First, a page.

Found this fossil today, would like to know information about it thanks:)
  15. From the album: Invertebrates

    Aulacopleura koninckii (Barrande, 1846) Silurian Wenlock Lodenice Liten Formation Motol Member Monograptus flexilis-Zone Czech Republic Hughes, N.C., Hong, P.S., Hou, J.B., & Fusco, G. (2017) The development of the Silurian trilobite Aulacopleura koninckii reconstructed by applying Inferred growth and segmentation dynamics: A case study in Paleo-Evo-Devo. Frontiers in Ecology and Evolution, 5(37):1-12 OPEN ACCESS PDF
  16. salvo1989s


    Hi guys , yesterday i found this in wenlock edge (uk) , can be a really big coral? I've got just this picture right now, I will post a better one when I'll be at home.
  17. JohnBrewer

    More of a reccy really

    As the title says, more of a reccy for later in the year when I hope to meet Nick @Barerootbonsai again for a hunt. I went away to shoot several images for a cd cover/book for a quirky band http://ironbootscrapers.com/ using one of the Victorian methods of photography I practice. On the journey back back I decided to spend an hour at Wren's Nest in Dudley, West Midlands, UK https://en.m.wikipedia.org/wiki/Wren's_Nest Wren's Nest is a productive Silurian site, particularly for corals such as favosites and rugosa. Here's a fine looking chap at the site
  18. salvo1989s

    wenlock edge advice

    hi guys i'm planning to go again in wenlock edge next thursday for some hours of hunting, not like the last time that i went for just 2h. Anyone can suggest the most productive path to follow? any advice wil be appreciated. thanks
  19. Hello, yesterday I went for a little fossils hunting in wenlock edge , unfortunally just for 2 hours , anyway I came back home with some finds , nothing incredible but its always something . Here my finds
  20. salvo1989s

    Id wenlock edge

    Hi , yesterday I found what I think can be a coral but I'm not sure. I found it in wenlock edge (Shropshire uk)
  21. oilshale

    Birkenia elegans TRAQUAIR, 1899

    Many important collections of Silurian arthropods and vertebrates have been made near Lesmahagow since the mid to late 1800's. The Lesmahagow Inlier is a block of Silurian sediments surrounded by sediments of Carboniferous age. The inlier consists of shales and sandstones with occasional pebble conglomerates of a lagoon or lake. This fish is from Slot Burn SSSI (Site of Special Scientific Interest), now off-limits to all collecting due to overzealous collecting. Taxonomy from Blom et al. 2002. Diagnosis for Birkenia elegans from Blom et. al 2002, p. 277: "Small species of Birkenia, up to 10 cm long, with double-headed mid-dorsal spine; dorso-lateral scales inclined to the anterior anteriorly and to the posterior posteriorly; whole body covered with similar, regular granular to finely tuberculate sculpture; mid-part of lateral scales, double- headed dorsal spine and scales on anal fin, showing regular dorso-ventral arrangement of sculpture; lateral scales towards articulation sockets show similar regular but not linearly arranged sculpture as do all ventral and dorsal plates, and rostral and pineal plates of the head; sculpture in anterior- posterior arrangement on pineal plates and postbranchial spine." The Anaspida were small marine agnathans (Greek, "no jaws") that lacked paired fins and often scales. They first appeared in the early Silurian and flourished until the late Devonian. Birkenia was a derived form of anapsid that grew to a maximum length of about 10cm. The Anaspids were simple dorso-laterally compressed fish that probably led a bottom-dwelling existence. It was adapted for active swimming and had a sucking mouth that was terminal rather than ventral. Birkenia has a characteristic row of anterior and posterior pointing dorsal scales. The gills opened as a row of holes along the side of the animal, typically numbering from 6-15. The tail is hypocercal which means that the lower lob is the longest. Traquair reconstructed Birkenia upside down because he never met this condition in a fish before. Line drawing from Stetson 1928, p. 468: Identified by oilshale. References: D.L. Dineley: British fossil fish and amphibian sites, Chapter 1 GRC site account Slot Burn GRC site account Birk Knowes GRC site account Birkenhead Burn Stetson, Henry C. (1928) A Restoration of the Anaspid Birkenia elegans Traquair. The Journal of Geology, Vol. 36, No. 5, pp. 458-470. Blom, H., Märss, T. and Miller, C. G. (2002) Silurian and earliest Devonian birkeniid anaspids from the Northern Hemisphere. Transactions of the Royal Society of Edinburgh: Earth Sciences, 92, 263-323, (for 2001). Blom, Henning. "New birkeniid anaspid from the Lower Devonian of Scotland and its phylogenetic implications." Palaeontology 55.3 (2012): 641-652.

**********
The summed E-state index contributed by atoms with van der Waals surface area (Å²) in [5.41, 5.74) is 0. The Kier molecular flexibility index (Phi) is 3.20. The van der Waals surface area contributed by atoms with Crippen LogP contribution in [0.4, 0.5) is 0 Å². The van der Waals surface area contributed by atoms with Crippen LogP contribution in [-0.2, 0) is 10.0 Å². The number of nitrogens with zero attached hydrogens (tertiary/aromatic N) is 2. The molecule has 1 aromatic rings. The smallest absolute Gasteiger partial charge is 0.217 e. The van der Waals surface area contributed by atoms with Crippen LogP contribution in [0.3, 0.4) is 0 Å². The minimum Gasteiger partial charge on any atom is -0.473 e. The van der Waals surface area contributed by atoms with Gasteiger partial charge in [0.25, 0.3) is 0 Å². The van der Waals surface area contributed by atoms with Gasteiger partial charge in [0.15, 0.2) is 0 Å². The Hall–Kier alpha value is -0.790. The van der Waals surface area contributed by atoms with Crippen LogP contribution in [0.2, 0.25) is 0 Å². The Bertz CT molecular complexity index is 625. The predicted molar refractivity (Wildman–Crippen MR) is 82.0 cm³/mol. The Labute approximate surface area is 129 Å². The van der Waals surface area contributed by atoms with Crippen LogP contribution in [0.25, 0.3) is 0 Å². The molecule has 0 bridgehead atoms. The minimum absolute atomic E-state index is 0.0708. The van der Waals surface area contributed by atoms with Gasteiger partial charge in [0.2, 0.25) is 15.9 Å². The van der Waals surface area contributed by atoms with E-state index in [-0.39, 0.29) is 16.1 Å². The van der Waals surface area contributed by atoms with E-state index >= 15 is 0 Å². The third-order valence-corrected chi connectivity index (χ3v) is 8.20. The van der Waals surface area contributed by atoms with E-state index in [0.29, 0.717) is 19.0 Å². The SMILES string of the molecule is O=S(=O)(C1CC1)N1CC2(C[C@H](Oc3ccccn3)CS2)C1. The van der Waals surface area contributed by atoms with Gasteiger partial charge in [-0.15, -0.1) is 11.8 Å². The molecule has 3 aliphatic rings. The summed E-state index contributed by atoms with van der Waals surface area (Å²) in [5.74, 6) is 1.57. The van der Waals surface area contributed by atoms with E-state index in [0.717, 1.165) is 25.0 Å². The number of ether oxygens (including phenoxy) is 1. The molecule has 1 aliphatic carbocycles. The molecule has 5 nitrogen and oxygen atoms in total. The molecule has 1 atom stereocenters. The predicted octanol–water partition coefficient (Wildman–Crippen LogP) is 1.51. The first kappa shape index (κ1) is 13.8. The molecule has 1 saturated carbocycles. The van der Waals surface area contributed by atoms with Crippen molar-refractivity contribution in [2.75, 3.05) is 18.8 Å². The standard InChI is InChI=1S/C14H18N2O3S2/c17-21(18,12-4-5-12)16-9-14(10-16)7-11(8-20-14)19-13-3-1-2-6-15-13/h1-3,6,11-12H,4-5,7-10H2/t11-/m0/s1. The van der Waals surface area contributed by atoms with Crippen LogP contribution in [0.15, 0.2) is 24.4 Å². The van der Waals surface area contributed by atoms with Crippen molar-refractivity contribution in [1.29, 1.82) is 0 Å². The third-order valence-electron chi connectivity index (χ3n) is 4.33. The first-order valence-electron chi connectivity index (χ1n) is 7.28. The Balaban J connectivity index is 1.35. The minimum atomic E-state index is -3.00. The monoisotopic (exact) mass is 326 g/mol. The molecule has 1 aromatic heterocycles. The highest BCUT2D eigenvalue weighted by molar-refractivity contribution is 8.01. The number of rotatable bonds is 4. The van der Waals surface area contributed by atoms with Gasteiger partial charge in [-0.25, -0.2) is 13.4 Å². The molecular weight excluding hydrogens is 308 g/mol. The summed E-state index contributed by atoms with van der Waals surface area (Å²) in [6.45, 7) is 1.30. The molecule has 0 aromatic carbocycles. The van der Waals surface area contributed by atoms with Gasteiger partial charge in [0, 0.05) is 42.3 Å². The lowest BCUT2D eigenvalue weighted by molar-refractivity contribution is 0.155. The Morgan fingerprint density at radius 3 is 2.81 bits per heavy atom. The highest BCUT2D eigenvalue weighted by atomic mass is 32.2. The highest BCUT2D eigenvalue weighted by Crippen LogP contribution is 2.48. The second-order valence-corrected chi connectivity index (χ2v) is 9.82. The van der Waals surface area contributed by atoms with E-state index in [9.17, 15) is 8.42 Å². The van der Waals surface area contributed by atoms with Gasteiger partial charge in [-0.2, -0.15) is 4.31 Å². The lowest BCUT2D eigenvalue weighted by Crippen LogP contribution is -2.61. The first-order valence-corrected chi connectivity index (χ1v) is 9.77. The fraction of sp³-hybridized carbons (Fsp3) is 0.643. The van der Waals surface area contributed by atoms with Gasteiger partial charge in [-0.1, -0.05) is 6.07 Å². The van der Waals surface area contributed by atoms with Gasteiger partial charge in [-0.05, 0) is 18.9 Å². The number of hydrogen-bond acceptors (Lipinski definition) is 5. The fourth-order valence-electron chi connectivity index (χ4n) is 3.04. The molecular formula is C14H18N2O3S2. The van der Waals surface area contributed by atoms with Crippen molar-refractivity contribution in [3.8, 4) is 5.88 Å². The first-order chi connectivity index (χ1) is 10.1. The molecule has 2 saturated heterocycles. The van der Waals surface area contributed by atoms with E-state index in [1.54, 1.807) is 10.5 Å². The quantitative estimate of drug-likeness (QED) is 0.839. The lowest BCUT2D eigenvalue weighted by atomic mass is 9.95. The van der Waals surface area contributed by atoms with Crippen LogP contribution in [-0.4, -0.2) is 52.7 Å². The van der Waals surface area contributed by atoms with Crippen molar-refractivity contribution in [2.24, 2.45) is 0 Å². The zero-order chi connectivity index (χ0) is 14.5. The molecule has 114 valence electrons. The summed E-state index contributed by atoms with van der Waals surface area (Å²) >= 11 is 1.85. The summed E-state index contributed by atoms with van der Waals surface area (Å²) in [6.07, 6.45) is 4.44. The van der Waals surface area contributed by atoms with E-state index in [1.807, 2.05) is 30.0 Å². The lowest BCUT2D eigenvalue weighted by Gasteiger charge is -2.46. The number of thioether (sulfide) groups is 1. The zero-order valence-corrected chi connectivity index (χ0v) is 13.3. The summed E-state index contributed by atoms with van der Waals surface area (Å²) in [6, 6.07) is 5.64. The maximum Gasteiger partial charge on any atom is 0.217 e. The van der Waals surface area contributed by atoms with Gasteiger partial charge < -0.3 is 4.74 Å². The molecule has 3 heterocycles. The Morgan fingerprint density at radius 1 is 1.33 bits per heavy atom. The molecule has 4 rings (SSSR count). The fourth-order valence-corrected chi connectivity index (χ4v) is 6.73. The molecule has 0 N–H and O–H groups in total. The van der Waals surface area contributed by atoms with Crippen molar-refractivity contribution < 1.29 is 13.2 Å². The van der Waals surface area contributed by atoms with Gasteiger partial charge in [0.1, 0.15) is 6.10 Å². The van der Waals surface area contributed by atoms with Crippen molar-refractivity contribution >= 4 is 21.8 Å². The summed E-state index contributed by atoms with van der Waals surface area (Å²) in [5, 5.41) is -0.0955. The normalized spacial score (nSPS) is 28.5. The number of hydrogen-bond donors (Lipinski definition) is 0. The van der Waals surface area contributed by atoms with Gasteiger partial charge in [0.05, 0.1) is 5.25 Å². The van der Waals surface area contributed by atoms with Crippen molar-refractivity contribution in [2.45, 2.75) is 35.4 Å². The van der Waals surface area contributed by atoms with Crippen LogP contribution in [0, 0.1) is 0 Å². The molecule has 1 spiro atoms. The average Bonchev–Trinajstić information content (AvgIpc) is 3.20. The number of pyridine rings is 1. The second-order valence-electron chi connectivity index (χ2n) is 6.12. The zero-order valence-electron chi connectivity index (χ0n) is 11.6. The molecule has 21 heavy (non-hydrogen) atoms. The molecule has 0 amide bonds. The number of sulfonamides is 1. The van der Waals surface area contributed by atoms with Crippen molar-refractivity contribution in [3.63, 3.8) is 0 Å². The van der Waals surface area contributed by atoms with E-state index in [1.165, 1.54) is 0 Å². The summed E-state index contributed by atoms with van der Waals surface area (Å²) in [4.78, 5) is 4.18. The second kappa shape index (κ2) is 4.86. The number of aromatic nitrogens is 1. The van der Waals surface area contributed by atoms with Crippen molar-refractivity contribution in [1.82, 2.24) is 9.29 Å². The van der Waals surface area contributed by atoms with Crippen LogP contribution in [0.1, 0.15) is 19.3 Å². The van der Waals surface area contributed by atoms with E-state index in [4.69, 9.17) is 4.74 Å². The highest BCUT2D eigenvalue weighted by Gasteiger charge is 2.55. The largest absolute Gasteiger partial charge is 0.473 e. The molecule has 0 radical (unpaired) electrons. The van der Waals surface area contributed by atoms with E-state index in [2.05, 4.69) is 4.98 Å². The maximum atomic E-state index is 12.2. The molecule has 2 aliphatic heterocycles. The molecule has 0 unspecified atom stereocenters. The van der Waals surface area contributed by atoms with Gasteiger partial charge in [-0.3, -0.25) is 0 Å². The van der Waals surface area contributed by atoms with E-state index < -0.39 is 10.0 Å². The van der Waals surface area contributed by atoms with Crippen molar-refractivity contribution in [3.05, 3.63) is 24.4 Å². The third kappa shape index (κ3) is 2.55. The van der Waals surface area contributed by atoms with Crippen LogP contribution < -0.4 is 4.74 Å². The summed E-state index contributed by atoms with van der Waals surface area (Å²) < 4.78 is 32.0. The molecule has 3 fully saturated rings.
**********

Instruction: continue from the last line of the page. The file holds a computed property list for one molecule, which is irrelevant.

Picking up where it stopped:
22. DE&i

    Howellella elegan1d.jpg

    From the album: Fossil in Matchboxes

    Brachiopod A complete fossil Howellella elegans brachiopod which is approximately 425 million years old. Field Collection Place: Wenlock Limestone, Much Wenlock, UK Geological Complex: Howellella elegans Associated Period: Silurian - Wenlock

    © D&E

  23. DE&i

    Howellella elegan1c.jpg

    From the album: Fossil in Matchboxes

    Brachiopod A complete fossil Howellella elegans brachiopod which is approximately 425 million years old. Field Collection Place: Wenlock Limestone, Much Wenlock, UK Geological Complex: Howellella elegans Associated Period: Silurian - Wenlock

    © D&E

  24. DE&i

    Howellella elegan1b.jpg

    From the album: Fossil in Matchboxes

    Brachiopod A complete fossil Howellella elegans brachiopod which is approximately 425 million years old. Field Collection Place: Wenlock Limestone, Much Wenlock, UK Geological Complex: Howellella elegans Associated Period: Silurian - Wenlock

    © D&E

  25. DE&i

    Howellella elegan1a.jpg

    From the album: Fossil in Matchboxes

    Brachiopod A complete fossil Howellella elegans brachiopod which is approximately 425 million years old. Field Collection Place: Wenlock Limestone, Much Wenlock, UK Geological Complex: Howellella elegans Associated Period: Silurian - Wenlock

    © D&E